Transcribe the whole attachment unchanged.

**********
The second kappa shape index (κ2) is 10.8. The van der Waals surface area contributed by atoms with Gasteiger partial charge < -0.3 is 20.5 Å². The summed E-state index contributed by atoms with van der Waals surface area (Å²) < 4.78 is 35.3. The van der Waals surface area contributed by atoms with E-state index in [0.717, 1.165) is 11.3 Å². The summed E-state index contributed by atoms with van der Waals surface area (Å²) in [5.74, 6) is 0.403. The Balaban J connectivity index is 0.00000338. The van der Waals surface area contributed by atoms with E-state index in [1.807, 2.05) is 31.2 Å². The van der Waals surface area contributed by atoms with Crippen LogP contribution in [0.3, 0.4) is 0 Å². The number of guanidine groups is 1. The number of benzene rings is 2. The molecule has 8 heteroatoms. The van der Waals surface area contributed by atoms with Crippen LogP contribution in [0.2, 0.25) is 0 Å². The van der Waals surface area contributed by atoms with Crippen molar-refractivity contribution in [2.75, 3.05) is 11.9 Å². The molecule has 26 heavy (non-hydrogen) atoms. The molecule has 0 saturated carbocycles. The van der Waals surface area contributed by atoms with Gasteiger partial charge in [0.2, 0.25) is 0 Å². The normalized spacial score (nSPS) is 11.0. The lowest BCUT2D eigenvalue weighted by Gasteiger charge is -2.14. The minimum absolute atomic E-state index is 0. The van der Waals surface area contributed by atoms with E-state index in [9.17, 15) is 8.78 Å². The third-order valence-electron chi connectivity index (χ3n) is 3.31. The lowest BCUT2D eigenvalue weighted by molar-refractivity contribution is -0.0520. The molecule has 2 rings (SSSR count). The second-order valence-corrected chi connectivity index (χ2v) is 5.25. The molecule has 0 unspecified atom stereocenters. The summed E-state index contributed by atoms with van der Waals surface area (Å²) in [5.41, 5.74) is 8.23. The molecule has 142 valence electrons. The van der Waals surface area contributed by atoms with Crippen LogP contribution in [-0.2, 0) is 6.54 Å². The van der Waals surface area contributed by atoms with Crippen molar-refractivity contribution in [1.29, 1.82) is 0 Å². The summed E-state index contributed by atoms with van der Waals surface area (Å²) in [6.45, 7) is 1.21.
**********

The second kappa shape index (κ2) is 10.8. The van der Waals surface area contributed by atoms with Gasteiger partial charge < -0.3 is 20.5 Å². The summed E-state index contributed by atoms with van der Waals surface area (Å²) < 4.78 is 35.3. The van der Waals surface area contributed by atoms with E-state index in [0.717, 1.165) is 11.3 Å². The summed E-state index contributed by atoms with van der Waals surface area (Å²) in [5.74, 6) is 0.403. The Balaban J connectivity index is 0.00000338. The van der Waals surface area contributed by atoms with E-state index in [1.807, 2.05) is 31.2 Å². The van der Waals surface area contributed by atoms with Crippen LogP contribution in [0.3, 0.4) is 0 Å². The number of guanidine groups is 1. The number of benzene rings is 2. The molecule has 8 heteroatoms. The van der Waals surface area contributed by atoms with Crippen LogP contribution in [0.2, 0.25) is 0 Å². The van der Waals surface area contributed by atoms with Crippen molar-refractivity contribution in [2.75, 3.05) is 11.9 Å². The molecule has 26 heavy (non-hydrogen) atoms. The molecule has 0 saturated carbocycles. The van der Waals surface area contributed by atoms with Gasteiger partial charge in [0.2, 0.25) is 0 Å². The normalized spacial score (nSPS) is 11.0. The lowest BCUT2D eigenvalue weighted by Gasteiger charge is -2.14. The minimum absolute atomic E-state index is 0. The van der Waals surface area contributed by atoms with E-state index in [9.17, 15) is 8.78 Å². The third-order valence-electron chi connectivity index (χ3n) is 3.31. The lowest BCUT2D eigenvalue weighted by molar-refractivity contribution is -0.0520. The molecule has 2 rings (SSSR count). The second-order valence-corrected chi connectivity index (χ2v) is 5.25. The molecule has 0 unspecified atom stereocenters. The summed E-state index contributed by atoms with van der Waals surface area (Å²) in [5.41, 5.74) is 8.23. The molecule has 142 valence electrons. The van der Waals surface area contributed by atoms with Crippen LogP contribution in [-0.2, 0) is 6.54 Å². The van der Waals surface area contributed by atoms with Crippen molar-refractivity contribution in [1.29, 1.82) is 0 Å². The summed E-state index contributed by atoms with van der Waals surface area (Å²) in [6.45, 7) is 1.21.